23. Merleau-Ponty, M. (1945). Phénom´enologie de la perception. Paris: Gallimard.Google Scholar
  24. Pickering, A. (1995). The mangle of practice: Time, agency, and science. Chicago: University of Chicago Press.Google Scholar
  25. Ricoeur, P. (1990). Soi-même comme un autre. Paris: Seuil.Google Scholar
  26. Roth, W.-M. (1999). The evolution of umwelt and communication. Cybernetics & Human Knowing, 6, 5-23.Google Scholar
  27. Roth, W.-M., & Bowen, G. M. (1999a). Complexities of graphical representations during lectures: A phenomenological approach. Learning and Instruction, 9, 235-255.Google Scholar
  28. Roth, W.-M., & Bowen, G. M. (1999b). Digitizing lizards or the topology of vision in ecological fieldwork. Social Studies of Science, 29, 719-764.Google Scholar
  29. Roth, W.-M., & Bowen, G. M. (2001). Professionals read graphs: A semiotic analysis. Journal for Research in Mathematics Education, 32, 159-194.Google Scholar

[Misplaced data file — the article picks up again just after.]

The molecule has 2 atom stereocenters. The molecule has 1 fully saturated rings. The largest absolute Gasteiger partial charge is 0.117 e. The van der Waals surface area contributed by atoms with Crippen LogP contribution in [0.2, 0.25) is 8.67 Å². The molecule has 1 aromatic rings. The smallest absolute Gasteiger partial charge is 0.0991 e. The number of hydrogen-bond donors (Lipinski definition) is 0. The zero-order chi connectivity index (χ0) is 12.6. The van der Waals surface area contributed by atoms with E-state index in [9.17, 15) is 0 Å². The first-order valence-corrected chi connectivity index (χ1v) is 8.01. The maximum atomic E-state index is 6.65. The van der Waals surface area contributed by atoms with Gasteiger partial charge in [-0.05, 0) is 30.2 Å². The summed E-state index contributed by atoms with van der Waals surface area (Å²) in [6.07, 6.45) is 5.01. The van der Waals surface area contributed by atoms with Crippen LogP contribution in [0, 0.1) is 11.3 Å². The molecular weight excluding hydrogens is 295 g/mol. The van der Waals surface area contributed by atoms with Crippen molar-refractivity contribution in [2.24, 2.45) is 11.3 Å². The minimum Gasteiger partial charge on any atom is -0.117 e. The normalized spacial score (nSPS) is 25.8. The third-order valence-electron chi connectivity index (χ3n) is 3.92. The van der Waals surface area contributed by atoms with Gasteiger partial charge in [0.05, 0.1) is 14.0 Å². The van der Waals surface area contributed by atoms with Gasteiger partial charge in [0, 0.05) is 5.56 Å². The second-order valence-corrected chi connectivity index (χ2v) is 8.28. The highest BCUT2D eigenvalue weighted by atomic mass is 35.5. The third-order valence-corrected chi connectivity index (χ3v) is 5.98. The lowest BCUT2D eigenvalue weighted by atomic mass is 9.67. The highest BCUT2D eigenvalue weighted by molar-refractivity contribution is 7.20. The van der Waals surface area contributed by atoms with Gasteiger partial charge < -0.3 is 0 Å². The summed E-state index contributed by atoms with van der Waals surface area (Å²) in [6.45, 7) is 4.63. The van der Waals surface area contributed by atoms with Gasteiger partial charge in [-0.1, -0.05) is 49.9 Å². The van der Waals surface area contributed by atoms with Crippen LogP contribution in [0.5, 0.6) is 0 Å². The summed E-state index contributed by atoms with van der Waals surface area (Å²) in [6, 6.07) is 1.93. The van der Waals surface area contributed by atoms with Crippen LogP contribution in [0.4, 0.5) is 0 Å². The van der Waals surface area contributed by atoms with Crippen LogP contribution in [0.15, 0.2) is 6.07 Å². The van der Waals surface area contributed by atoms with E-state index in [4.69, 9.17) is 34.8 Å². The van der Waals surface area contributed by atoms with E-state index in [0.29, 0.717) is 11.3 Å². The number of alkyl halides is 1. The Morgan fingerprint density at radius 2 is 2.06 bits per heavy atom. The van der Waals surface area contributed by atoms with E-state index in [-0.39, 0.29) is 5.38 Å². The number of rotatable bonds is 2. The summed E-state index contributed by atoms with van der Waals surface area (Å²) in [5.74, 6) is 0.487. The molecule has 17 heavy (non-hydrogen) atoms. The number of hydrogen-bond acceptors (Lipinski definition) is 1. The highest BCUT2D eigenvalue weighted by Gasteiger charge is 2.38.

30. Roth, W.-M., & Bowen, G. M. (In press). “Creative solutions” and “fibbing results”: Enculturation in field ecology. Social Studies of Science.Google Scholar
  31. Roth, W.-M., Bowen, G. M., & Masciotra, D. (In press). From thing to sign and “natural object”: Toward a genetic phenomenology of graph interpretation. Science, Technology, & Human Values.Google Scholar
  32. Sharrock, W., & Button, G. (1991). The social actor: Social action in real time. In G. Button (Ed.), Ethnomethodology and the human sciences (pp. 137-175). Cambridge: Cambridge University Press.Google Scholar